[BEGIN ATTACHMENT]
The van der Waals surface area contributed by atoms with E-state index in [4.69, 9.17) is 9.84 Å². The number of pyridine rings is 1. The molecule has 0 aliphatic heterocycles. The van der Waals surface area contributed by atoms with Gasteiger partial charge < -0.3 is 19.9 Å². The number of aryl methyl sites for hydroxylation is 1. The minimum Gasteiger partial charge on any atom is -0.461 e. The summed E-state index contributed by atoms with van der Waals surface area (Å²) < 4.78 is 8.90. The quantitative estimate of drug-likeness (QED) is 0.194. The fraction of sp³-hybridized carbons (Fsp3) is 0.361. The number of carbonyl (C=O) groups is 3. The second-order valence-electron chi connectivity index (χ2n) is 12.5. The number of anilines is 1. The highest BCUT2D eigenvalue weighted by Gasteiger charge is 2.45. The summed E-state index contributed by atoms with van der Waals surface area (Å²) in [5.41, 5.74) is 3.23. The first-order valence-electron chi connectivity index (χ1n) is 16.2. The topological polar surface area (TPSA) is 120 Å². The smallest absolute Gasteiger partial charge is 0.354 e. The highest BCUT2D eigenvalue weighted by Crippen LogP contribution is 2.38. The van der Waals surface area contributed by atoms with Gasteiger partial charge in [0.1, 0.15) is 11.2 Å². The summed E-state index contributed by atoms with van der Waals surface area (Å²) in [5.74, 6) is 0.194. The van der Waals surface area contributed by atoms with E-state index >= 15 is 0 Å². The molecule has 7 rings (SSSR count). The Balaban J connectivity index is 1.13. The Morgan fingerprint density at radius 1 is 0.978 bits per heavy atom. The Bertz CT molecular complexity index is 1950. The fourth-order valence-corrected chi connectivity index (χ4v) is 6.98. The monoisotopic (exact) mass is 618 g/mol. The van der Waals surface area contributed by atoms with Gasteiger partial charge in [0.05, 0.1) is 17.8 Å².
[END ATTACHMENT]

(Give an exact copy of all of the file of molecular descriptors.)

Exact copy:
The van der Waals surface area contributed by atoms with E-state index in [4.69, 9.17) is 9.84 Å². The number of pyridine rings is 1. The molecule has 0 aliphatic heterocycles. The van der Waals surface area contributed by atoms with Gasteiger partial charge < -0.3 is 19.9 Å². The number of aryl methyl sites for hydroxylation is 1. The minimum Gasteiger partial charge on any atom is -0.461 e. The summed E-state index contributed by atoms with van der Waals surface area (Å²) < 4.78 is 8.90. The quantitative estimate of drug-likeness (QED) is 0.194. The fraction of sp³-hybridized carbons (Fsp3) is 0.361. The number of carbonyl (C=O) groups is 3. The second-order valence-electron chi connectivity index (χ2n) is 12.5. The number of anilines is 1. The highest BCUT2D eigenvalue weighted by Gasteiger charge is 2.45. The summed E-state index contributed by atoms with van der Waals surface area (Å²) in [5.41, 5.74) is 3.23. The first-order valence-electron chi connectivity index (χ1n) is 16.2. The topological polar surface area (TPSA) is 120 Å². The smallest absolute Gasteiger partial charge is 0.354 e. The highest BCUT2D eigenvalue weighted by Crippen LogP contribution is 2.38. The van der Waals surface area contributed by atoms with Gasteiger partial charge in [0.1, 0.15) is 11.2 Å². The summed E-state index contributed by atoms with van der Waals surface area (Å²) in [5.74, 6) is 0.194. The van der Waals surface area contributed by atoms with E-state index >= 15 is 0 Å². The molecule has 7 rings (SSSR count). The Balaban J connectivity index is 1.13. The Morgan fingerprint density at radius 1 is 0.978 bits per heavy atom. The Bertz CT molecular complexity index is 1950. The fourth-order valence-corrected chi connectivity index (χ4v) is 6.98. The monoisotopic (exact) mass is 618 g/mol. The van der Waals surface area contributed by atoms with Gasteiger partial charge in [0.05, 0.1) is 17.8 Å².